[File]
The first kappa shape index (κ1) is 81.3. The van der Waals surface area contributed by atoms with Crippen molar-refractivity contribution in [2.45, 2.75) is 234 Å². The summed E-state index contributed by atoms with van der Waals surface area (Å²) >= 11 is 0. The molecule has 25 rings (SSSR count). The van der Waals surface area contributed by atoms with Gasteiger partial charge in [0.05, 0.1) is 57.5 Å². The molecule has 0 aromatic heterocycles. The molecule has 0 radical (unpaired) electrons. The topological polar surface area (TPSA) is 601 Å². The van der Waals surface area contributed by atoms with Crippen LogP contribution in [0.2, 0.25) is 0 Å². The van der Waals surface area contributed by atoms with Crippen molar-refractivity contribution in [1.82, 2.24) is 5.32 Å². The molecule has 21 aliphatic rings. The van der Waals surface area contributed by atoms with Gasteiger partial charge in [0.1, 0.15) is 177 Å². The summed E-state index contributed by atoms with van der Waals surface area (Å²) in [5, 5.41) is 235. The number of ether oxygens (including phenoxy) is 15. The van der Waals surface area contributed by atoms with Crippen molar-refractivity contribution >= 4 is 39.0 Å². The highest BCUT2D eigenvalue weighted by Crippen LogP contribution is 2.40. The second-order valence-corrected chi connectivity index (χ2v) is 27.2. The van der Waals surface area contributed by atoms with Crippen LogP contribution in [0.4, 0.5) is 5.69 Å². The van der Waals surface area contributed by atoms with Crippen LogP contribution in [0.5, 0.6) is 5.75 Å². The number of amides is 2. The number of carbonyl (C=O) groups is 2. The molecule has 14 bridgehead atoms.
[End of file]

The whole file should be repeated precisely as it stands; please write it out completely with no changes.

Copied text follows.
The first kappa shape index (κ1) is 81.3. The van der Waals surface area contributed by atoms with Crippen molar-refractivity contribution in [2.45, 2.75) is 234 Å². The summed E-state index contributed by atoms with van der Waals surface area (Å²) >= 11 is 0. The molecule has 25 rings (SSSR count). The van der Waals surface area contributed by atoms with Gasteiger partial charge in [0.05, 0.1) is 57.5 Å². The molecule has 0 aromatic heterocycles. The molecule has 0 radical (unpaired) electrons. The topological polar surface area (TPSA) is 601 Å². The van der Waals surface area contributed by atoms with Crippen LogP contribution in [0.2, 0.25) is 0 Å². The van der Waals surface area contributed by atoms with Crippen molar-refractivity contribution in [1.82, 2.24) is 5.32 Å². The molecule has 21 aliphatic rings. The van der Waals surface area contributed by atoms with Gasteiger partial charge in [0.1, 0.15) is 177 Å². The summed E-state index contributed by atoms with van der Waals surface area (Å²) in [5, 5.41) is 235. The number of ether oxygens (including phenoxy) is 15. The van der Waals surface area contributed by atoms with Crippen molar-refractivity contribution >= 4 is 39.0 Å². The highest BCUT2D eigenvalue weighted by Crippen LogP contribution is 2.40. The second-order valence-corrected chi connectivity index (χ2v) is 27.2. The van der Waals surface area contributed by atoms with Crippen LogP contribution in [0.4, 0.5) is 5.69 Å². The van der Waals surface area contributed by atoms with Crippen LogP contribution in [0.5, 0.6) is 5.75 Å². The number of amides is 2. The number of carbonyl (C=O) groups is 2. The molecule has 14 bridgehead atoms.